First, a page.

These are simultaneously easy and visually impressive in a way that shouldn’t go together. Nothing that emerges from a pan looking this beautiful (the buttery blueberries glisten like tiny polished jewels) should possibly take such a short period of time and require such a modest grocery list. But every so often, the cooking goddesses – this time in the form of the brilliant Bonnie Stern – bestow upon you a gift that inversely correlates time spent with aesthetic desirability.
A few notes about tweaking:
· Although this recipe can be used with either fresh or frozen blueberries, my preference tends to lean towards frozen, especially if you have access to frozen wild blueberries, as they tend to be smaller and many brands will freeze the berries in such a way that does not yield icy clumps of frozen berries. Really all you want to steer clear from is a bag of frozen berries that would require a sledge hammer to crack through. Smaller blueberries will also cluster more daintily along the cupcakes and quickly break down into a jammier, oozier topping.
· You can also substitute any other similar-sized berry in place of the bluebs (Saskatoons would be particularly amazing) and swap out the regular butter for brown butter. A bit of lemon zest stirred into the batter would also perk everything up. That makes it seem as though these are not already perfection (they are), but it’s really just another way of exalting the flexibility of this recipe.
Blueberry Upside-Down “Muffins”
Adapted from Bonnie Stern (Essentials of Home Cooking)
Makes 1 dozen “muffins” (and FYI it’s very easy to individually put away 3 or 4 of these in a single sitting)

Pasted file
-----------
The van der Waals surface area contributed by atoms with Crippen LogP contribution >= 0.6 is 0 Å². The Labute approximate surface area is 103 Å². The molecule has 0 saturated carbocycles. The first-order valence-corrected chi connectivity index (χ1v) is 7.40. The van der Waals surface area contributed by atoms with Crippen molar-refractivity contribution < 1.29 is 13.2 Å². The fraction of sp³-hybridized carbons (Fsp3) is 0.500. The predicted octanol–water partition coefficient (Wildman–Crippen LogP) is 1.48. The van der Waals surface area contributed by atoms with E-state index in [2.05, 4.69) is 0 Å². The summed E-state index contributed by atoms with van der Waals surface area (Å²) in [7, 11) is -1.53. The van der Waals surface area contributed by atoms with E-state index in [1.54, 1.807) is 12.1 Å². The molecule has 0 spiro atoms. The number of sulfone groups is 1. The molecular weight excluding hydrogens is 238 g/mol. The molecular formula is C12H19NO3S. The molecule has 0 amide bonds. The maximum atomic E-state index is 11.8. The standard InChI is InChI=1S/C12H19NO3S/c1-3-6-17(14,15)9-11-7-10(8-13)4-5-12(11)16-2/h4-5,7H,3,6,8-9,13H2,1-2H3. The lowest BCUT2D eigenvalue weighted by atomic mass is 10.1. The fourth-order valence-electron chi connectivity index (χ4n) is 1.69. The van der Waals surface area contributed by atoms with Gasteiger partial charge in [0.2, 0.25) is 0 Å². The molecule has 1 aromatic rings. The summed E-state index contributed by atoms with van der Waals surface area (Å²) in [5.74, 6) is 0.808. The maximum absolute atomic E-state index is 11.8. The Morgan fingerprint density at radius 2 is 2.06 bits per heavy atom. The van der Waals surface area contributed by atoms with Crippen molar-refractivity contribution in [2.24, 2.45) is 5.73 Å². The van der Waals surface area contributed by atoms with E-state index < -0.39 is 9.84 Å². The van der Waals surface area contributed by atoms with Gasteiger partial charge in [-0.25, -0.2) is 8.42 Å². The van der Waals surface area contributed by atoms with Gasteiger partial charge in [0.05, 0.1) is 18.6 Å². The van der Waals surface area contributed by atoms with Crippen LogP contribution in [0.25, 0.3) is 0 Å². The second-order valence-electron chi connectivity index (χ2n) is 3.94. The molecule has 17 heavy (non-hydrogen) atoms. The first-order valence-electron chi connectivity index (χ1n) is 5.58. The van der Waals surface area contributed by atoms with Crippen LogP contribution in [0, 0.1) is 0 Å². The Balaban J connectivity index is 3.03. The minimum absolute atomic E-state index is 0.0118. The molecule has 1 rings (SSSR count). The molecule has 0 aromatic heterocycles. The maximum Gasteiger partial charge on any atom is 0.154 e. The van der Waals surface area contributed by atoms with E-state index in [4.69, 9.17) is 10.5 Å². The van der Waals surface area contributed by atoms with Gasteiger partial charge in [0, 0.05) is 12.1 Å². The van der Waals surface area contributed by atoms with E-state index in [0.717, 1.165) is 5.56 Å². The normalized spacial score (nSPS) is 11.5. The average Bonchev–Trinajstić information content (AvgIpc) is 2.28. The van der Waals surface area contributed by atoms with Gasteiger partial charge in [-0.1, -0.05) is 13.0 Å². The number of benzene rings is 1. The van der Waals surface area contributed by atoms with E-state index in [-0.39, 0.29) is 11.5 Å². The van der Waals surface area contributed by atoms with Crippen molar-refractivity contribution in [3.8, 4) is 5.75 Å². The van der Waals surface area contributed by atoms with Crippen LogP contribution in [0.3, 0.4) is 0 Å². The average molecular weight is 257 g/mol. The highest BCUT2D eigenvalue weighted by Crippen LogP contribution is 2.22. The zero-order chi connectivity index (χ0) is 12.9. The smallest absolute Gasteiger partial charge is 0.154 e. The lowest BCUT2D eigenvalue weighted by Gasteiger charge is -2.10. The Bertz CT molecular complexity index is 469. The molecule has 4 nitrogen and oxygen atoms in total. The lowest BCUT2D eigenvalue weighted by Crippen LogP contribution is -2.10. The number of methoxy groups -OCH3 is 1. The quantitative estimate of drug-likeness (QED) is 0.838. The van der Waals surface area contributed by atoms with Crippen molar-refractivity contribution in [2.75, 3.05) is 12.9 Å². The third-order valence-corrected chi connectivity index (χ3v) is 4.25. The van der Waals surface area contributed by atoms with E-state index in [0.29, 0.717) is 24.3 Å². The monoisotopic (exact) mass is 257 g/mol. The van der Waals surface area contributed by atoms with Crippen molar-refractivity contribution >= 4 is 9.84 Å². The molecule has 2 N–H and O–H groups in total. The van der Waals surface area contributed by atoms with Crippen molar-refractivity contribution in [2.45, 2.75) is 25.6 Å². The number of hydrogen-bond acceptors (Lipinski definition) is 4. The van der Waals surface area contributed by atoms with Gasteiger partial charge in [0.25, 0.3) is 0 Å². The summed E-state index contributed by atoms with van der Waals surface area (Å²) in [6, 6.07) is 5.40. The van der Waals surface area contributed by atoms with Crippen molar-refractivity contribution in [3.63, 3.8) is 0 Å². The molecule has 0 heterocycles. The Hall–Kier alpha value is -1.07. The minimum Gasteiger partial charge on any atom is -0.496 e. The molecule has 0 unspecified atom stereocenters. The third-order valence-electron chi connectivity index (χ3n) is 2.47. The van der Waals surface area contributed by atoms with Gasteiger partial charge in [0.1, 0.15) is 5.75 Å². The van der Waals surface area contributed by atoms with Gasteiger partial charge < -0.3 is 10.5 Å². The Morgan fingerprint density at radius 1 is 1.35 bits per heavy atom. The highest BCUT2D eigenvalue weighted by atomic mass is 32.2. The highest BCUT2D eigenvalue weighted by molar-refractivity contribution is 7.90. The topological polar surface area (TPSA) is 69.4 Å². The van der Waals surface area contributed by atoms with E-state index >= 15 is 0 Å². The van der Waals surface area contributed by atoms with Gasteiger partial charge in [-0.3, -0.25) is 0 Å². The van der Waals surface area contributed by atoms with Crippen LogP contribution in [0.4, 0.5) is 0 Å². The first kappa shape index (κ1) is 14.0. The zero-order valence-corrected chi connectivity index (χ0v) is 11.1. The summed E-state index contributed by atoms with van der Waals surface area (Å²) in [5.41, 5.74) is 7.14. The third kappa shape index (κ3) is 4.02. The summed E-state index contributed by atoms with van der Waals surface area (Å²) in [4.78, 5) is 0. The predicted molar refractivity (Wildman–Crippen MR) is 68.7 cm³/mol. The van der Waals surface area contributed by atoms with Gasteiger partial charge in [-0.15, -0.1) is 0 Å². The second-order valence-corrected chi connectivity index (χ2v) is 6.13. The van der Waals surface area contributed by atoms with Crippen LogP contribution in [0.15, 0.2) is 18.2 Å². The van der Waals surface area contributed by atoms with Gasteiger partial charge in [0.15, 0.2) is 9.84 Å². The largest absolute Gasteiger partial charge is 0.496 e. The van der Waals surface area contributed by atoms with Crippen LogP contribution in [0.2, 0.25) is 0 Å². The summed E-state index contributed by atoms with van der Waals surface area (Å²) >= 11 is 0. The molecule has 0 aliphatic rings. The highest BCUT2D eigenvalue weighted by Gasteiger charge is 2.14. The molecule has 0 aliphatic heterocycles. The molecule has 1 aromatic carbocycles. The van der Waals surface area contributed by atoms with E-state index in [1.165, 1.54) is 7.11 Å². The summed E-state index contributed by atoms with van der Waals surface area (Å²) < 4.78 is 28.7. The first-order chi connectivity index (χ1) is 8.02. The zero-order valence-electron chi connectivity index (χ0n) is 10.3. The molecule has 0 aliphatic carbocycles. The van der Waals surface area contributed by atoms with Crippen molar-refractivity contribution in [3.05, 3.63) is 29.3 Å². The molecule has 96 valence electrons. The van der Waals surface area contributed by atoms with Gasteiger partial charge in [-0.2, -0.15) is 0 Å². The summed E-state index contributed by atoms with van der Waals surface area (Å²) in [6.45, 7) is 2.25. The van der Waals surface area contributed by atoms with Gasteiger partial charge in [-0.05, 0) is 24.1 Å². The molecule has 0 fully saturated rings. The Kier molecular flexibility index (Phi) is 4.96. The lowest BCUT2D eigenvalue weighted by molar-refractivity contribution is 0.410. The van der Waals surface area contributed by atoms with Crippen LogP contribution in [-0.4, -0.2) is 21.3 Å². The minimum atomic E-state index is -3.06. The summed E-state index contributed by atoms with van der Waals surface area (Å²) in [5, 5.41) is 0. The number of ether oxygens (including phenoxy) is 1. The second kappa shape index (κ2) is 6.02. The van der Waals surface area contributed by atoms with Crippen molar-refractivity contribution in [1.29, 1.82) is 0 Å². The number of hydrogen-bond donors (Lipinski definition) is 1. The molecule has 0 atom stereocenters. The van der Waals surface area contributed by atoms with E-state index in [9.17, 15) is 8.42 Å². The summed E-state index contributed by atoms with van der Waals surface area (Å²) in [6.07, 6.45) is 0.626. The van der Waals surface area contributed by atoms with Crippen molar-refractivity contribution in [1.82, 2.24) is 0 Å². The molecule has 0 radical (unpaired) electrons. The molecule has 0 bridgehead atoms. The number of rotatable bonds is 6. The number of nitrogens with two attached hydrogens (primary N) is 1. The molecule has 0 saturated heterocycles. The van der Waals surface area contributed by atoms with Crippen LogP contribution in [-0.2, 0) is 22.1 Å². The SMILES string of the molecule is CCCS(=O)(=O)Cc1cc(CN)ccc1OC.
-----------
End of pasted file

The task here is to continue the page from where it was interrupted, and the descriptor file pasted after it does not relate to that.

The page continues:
¾ cup (1½ sticks) unsalted butter, room temperature, divided
2/3 cup brown sugar (don’t worry about packing it down)
2 cups frozen blueberries
1 ½ cups all-purpose flour, measured correctly
1 ½ tsp baking powder
½ tsp baking soda
2/3 cup white sugar
2 large eggs
1 tsp vanilla
2/3 cup buttermilk
Plain yogurt, to serve (optional), also runnier yogurt (vs Greek) is better
Lemon zest, to garnish (optional)
Preheat the oven to 350 degrees F. Melt ¼ cup (4 tbsp) butter and divide evenly among a 12-cup muffin tin (~1 tsp/cup). Sprinkle the brown sugar into each cup (~1 tbsp/cup) and lightly pat down. Divide the blueberries among the muffin cups (~2 tbsp/cup). Set aside. In a small bowl, whisk together the flour, baking powder, and baking soda. Set aside.
In a large bowl, cream the remaining 1/2 cup butter with electric beaters or a mixer on medium. Beat in the sugar, scraping down the sides of the bowl a few times while mixing; beat for ~3 minutes, until fluffy and smooth. Beat in the eggs and vanilla for ~30 seconds, then scrape down the sides of the bowl and turn the beaters to low speed. In alternating additions, beat in the flour and buttermilk, starting and ending with the flour (this should give you 3 additions of flour and 2 additions of buttermilk). Scrape down the bowl every so often, and try to mix only until just combined.
Spoon the batter into the prepared muffin cups, smoothing it over the blueberries as best you can (an ice cream scoop would also work well). Bake until the tops are golden and a toothpick inserted into the centre of the muffins comes out clean or with just a few crumbs clinging, ~17-24 minutes. (I know that’s a broad range! Just start testing at ~17 minutes and every 2 minutes or so after that, unless they’re absolutely gooey at the first testing, in which case give them at least 5 more minutes.) The muffins should spring back when lightly touched in the centre. Let cool for 5 minutes on a wire rack, then run a knife (or your deadened fingertips) along the edges lightly to release the muffin top. Invert the muffin tin onto the cooling rack and lightly tap the tin to help release the muffins. Hopefully you were successful in inverting; I’ve made these many many times and it’s never been an issue and my muffin tin is an abomination.
Serve the “muffins” warm or at room temperature, preferably with dollops of yogurt spooned over and a scattering of lemon zest. Whenever I make these I’m proud of them like my own children. And then I devour them.